The work of the great English and Irish missionary saints in this endeavor is well known. Less well known but equally crucial were the prayers, work and example of many royal women who renounced the privileged lifestyle they had been born to in order to pursue a religious vocation. One of the trailblazers was St. Eanswythe, Eadbald’s daughter, who became a nun in Folkestone. In fact, according to some relatively early sources, she was the abbess and founder of Folkestone Abbey, which would probably make her the first English abbess.
St. Eanswythe may have died young but she was soon revered as a saint and her relics were preserved in Folkestone, where they still reside to this day. That they have survived almost fourteen hundred years is nothing short of remarkable. They made it through Viking attacks which forced the abandonment of the abbey and were moved to a new priory which then collapsed into the sea in the twelfth century. Having survived that calamity, they were preserved in another church slightly further inland until Henry VIII’s commissioners arrived in the early sixteenth century.
Many relics were lost or destroyed during that unhappy time but not St. Eanswythe’s. Showing Henry’s henchmen a few pieces of the saint’s skull, the faithful people of Folkestone managed to distract them from a casket which they had hidden in a cavity in the church wall. This casket contained virtually the complete skeleton of St. Eanswythe and the plan, no doubt, was to restore the relics to their proper place of honor when the king returned to his senses.
What happened instead was that the relics were forgotten, being rediscovered only in 1885 when workers renovated the church. The local vicar was certain that they had unearthed the relics of St. Eanswythe but he had no way of proving it. This year all that changed. Sending off a tooth and some bone fragments for radiocarbon dating, the Finding Eanswythe team could scarcely bring themselves to wait for the results, but when the results came, they were conclusive: the relics dated back to the mid-seventh century. The earthly remains of St. Eanswythe had survived.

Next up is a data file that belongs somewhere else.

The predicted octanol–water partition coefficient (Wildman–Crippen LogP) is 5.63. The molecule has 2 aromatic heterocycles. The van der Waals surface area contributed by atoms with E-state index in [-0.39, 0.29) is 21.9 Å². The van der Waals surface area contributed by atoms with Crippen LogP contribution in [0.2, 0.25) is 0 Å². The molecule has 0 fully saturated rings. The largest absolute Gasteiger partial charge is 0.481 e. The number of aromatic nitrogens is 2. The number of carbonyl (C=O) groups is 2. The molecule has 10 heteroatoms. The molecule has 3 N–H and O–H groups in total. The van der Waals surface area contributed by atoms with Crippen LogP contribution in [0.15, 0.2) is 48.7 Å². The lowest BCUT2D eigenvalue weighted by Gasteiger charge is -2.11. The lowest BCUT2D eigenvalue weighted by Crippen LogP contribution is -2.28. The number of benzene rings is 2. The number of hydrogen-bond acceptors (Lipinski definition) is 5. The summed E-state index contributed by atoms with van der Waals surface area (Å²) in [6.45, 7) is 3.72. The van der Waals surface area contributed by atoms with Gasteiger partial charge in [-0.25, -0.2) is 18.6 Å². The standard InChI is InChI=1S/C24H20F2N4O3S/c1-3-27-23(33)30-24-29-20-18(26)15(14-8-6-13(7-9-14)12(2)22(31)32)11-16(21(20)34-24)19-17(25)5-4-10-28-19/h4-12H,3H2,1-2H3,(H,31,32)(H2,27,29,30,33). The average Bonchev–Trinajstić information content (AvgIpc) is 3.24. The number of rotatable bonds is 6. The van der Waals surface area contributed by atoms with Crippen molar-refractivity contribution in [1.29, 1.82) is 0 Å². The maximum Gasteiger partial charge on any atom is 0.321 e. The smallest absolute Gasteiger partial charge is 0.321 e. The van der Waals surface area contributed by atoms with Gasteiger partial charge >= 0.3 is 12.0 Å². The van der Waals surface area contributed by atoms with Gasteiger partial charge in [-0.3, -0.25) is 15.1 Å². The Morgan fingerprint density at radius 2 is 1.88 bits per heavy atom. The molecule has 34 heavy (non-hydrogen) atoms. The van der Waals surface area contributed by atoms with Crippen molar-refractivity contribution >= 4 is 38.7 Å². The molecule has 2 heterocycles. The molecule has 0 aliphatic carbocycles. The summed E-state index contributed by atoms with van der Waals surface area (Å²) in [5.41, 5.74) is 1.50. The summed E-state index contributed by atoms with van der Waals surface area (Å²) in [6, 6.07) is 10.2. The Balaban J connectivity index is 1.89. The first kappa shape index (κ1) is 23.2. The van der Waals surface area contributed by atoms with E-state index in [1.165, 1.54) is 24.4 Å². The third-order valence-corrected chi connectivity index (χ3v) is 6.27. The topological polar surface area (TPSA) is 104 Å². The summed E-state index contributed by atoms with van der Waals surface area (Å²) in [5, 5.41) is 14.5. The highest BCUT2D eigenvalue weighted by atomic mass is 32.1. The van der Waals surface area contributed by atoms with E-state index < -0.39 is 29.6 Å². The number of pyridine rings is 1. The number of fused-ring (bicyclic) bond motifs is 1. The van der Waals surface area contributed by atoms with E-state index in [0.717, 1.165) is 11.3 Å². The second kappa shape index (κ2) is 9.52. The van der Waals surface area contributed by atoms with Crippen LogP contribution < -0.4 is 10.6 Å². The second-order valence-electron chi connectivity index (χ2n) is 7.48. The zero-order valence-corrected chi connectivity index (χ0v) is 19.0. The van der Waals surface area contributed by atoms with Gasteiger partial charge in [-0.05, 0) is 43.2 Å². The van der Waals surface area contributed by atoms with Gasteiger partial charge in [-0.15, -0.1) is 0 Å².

So what does all this mean for us today? What can we learn from St. Bede and St. Eanswythe?
Taking the long view is certainly important when we are faced with a rapidly changing medical emergency. The plague, Viking attacks, and Henry VIII’s apostasy were all disasters that rocked the communities of their day, and yet these traumas were not the end of the story. The plague was eventually beaten and so were the Vikings. Henry VIII changed the course of British religious history for ever but he could not prevent a second spring.
The story of St. Eanswythe is particularly instructive here. A highly significant person in her own time, she was soon largely forgotten, even in England, but centuries later she hit newspaper headlines across the country. The truth is that she never went away and has been interceding for us in heaven even when we were wholly unaware of her existence.
There are many differences between the problems St. Bede wrote about and the ones we face today, but way we respond to them should not be so very different. The disasters of our own day, like the plagues of the 7th century, should remind us of the essential truths of the gospel. We are mortal. We are wholly dependent on God. And God never abandons his people. In a time of Coronavirus, there is only One answer: and He is God.